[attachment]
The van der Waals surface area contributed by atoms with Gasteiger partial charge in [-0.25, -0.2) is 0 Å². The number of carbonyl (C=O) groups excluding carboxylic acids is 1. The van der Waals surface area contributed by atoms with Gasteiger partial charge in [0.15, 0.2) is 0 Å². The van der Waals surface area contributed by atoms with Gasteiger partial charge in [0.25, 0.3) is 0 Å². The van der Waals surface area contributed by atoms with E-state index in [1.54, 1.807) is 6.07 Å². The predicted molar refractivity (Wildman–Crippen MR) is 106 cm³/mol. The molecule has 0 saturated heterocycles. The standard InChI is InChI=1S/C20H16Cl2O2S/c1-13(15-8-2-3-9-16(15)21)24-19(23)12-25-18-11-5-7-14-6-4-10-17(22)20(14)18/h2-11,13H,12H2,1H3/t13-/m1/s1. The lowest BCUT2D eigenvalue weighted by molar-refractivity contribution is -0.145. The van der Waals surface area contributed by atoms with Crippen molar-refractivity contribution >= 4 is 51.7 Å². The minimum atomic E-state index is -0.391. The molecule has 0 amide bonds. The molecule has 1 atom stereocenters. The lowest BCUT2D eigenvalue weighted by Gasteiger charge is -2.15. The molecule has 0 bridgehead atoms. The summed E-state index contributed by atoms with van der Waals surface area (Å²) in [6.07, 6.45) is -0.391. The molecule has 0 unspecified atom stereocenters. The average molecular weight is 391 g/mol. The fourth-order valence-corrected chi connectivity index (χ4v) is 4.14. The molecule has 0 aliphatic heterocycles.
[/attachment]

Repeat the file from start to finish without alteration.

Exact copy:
The van der Waals surface area contributed by atoms with Gasteiger partial charge in [-0.25, -0.2) is 0 Å². The number of carbonyl (C=O) groups excluding carboxylic acids is 1. The van der Waals surface area contributed by atoms with Gasteiger partial charge in [0.15, 0.2) is 0 Å². The van der Waals surface area contributed by atoms with Gasteiger partial charge in [0.25, 0.3) is 0 Å². The van der Waals surface area contributed by atoms with E-state index in [1.54, 1.807) is 6.07 Å². The predicted molar refractivity (Wildman–Crippen MR) is 106 cm³/mol. The molecule has 0 saturated heterocycles. The standard InChI is InChI=1S/C20H16Cl2O2S/c1-13(15-8-2-3-9-16(15)21)24-19(23)12-25-18-11-5-7-14-6-4-10-17(22)20(14)18/h2-11,13H,12H2,1H3/t13-/m1/s1. The lowest BCUT2D eigenvalue weighted by molar-refractivity contribution is -0.145. The van der Waals surface area contributed by atoms with Crippen molar-refractivity contribution >= 4 is 51.7 Å². The minimum atomic E-state index is -0.391. The molecule has 0 amide bonds. The molecule has 1 atom stereocenters. The lowest BCUT2D eigenvalue weighted by Gasteiger charge is -2.15. The molecule has 0 bridgehead atoms. The summed E-state index contributed by atoms with van der Waals surface area (Å²) in [6.07, 6.45) is -0.391. The molecule has 0 unspecified atom stereocenters. The average molecular weight is 391 g/mol. The fourth-order valence-corrected chi connectivity index (χ4v) is 4.14. The molecule has 0 aliphatic heterocycles.